Posted by: Don Linnen | 30 November 2008

The Best and the Brightest

Wow! It’s a challenging time for nonprofits right now. Heck. It’s a challenging time for everyone.

How would you like to be the President Elect of the nation right now? I’m fascinated – and encouraged – by the team Barack Obama is putting together for the executive branch of our government. Part of my encouragement is that he is a good listener, and he is willing to listen to some great minds to help solve the myriad problems faced by the nation.

Some of those great minds were not necessarily his supporters over the last 12 months. Does this make it a team of egos or a team of rivals? Doris Kearns Goodwin writes about the latter in her fascinating study of Abraham Lincoln.

What kind of “cabinet” does your nonprofit have? Whether you define your cabinet as your key management team or your board of directors – or both – it’s important to have a diverse mix of people around you.

You need encouraging, enthusiastic people to support you, but you cannot afford to have all “yes” people. You need positive people around you, but beware of those who won’t tell you the truth about what’s really happening. It’s good to surround yourself with the best thinkers available, but beware of over thinking your problems.

History has not always been kind to the best and the brightest. Eight years ago, the new Bush administration pleased many people with its selection of leaders. Not many of those original choices get very good grades today.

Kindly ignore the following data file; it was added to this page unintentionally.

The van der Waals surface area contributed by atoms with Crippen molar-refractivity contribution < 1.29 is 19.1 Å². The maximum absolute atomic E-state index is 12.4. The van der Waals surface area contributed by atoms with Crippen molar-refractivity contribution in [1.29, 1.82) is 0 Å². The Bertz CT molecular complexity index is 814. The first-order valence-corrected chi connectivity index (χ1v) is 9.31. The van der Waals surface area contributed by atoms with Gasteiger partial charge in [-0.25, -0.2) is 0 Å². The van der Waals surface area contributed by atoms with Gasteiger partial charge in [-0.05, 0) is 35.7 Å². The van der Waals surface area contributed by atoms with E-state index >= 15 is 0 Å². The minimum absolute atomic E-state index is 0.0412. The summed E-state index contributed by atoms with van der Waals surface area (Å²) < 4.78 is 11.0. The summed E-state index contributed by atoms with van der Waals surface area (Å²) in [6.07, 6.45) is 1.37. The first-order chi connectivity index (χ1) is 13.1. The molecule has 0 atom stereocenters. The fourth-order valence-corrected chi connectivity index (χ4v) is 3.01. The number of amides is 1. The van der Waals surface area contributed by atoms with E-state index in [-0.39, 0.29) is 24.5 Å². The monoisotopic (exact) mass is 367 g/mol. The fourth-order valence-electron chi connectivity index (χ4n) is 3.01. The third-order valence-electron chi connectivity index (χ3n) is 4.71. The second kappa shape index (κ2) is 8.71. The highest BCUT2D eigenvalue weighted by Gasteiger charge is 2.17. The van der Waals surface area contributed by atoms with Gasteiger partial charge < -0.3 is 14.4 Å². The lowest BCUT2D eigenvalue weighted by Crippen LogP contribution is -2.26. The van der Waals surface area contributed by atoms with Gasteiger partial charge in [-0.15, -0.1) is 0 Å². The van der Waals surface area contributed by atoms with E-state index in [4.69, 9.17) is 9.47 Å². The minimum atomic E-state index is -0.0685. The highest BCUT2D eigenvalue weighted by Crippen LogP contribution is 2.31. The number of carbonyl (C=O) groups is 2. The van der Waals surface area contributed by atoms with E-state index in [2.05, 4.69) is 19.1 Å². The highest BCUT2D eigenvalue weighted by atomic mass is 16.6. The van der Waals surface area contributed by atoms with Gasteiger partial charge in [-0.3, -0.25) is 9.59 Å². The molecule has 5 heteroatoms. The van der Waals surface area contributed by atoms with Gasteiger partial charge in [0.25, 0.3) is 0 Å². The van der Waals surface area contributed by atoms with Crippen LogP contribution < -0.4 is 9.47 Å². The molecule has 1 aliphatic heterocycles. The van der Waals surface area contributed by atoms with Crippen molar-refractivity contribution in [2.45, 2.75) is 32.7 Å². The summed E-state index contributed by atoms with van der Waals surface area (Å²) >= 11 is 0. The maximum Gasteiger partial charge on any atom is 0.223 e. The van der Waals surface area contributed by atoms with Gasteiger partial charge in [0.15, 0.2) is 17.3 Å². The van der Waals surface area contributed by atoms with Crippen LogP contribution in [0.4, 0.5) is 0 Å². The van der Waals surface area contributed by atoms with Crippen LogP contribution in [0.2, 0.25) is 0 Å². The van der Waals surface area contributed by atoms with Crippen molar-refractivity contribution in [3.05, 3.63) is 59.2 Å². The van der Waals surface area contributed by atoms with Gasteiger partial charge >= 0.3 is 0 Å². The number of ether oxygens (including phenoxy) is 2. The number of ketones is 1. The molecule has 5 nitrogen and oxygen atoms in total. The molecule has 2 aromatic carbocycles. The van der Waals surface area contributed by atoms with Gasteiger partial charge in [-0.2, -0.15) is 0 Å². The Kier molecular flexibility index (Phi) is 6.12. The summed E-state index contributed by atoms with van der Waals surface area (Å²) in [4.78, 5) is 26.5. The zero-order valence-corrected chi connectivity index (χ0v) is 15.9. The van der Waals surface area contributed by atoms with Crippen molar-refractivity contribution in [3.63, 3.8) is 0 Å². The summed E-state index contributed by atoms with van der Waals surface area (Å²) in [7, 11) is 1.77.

Originally, the best and the brightest referred to the people chosen to work in the Kennedy and Johnson administrations. David Halberstam wrote a book by that title. With the clear vision of hindsight, we can see that those leaders of the 60’s didn’t manage things all that well either.

Based on history, it may be a mistake to assume that you will ensure success by stocking your nonprofit with the best and the brightest. But to avoid getting the best and the brightest people “on the bus” may be a greater mistake.

Supportive, positive – but not non-critical – people who are thinkers and listeners can go a long way towards success. With that, there’s one more mistake to avoid.

All thinking and no action will get you nowhere.

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